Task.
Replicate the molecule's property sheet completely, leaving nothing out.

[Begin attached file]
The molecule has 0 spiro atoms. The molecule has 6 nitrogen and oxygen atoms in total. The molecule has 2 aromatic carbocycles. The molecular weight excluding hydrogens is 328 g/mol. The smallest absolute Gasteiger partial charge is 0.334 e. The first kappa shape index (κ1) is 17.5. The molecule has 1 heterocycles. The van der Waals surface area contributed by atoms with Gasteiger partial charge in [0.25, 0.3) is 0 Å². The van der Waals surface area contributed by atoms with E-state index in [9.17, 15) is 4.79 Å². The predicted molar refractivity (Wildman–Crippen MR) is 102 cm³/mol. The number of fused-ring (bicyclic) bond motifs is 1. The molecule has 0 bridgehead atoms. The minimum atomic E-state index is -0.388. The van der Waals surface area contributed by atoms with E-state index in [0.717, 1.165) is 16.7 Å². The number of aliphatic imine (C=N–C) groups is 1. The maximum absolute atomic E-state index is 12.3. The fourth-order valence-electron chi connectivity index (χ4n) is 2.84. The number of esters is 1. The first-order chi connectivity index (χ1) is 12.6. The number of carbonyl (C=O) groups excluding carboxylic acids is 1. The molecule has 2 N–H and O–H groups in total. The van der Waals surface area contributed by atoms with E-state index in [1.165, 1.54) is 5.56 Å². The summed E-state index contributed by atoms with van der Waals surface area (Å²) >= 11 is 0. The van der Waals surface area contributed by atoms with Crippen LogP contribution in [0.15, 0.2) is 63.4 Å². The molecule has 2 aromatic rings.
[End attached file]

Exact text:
The molecule has 0 spiro atoms. The molecule has 6 nitrogen and oxygen atoms in total. The molecule has 2 aromatic carbocycles. The molecular weight excluding hydrogens is 328 g/mol. The smallest absolute Gasteiger partial charge is 0.334 e. The first kappa shape index (κ1) is 17.5. The molecule has 1 heterocycles. The van der Waals surface area contributed by atoms with Gasteiger partial charge in [0.25, 0.3) is 0 Å². The van der Waals surface area contributed by atoms with E-state index in [9.17, 15) is 4.79 Å². The predicted molar refractivity (Wildman–Crippen MR) is 102 cm³/mol. The number of fused-ring (bicyclic) bond motifs is 1. The molecule has 0 bridgehead atoms. The minimum atomic E-state index is -0.388. The van der Waals surface area contributed by atoms with E-state index in [0.717, 1.165) is 16.7 Å². The number of aliphatic imine (C=N–C) groups is 1. The maximum absolute atomic E-state index is 12.3. The fourth-order valence-electron chi connectivity index (χ4n) is 2.84. The number of esters is 1. The first-order chi connectivity index (χ1) is 12.6. The number of carbonyl (C=O) groups excluding carboxylic acids is 1. The molecule has 2 N–H and O–H groups in total. The van der Waals surface area contributed by atoms with E-state index in [1.165, 1.54) is 5.56 Å². The summed E-state index contributed by atoms with van der Waals surface area (Å²) >= 11 is 0. The van der Waals surface area contributed by atoms with Crippen LogP contribution in [0.15, 0.2) is 63.4 Å². The molecule has 2 aromatic rings.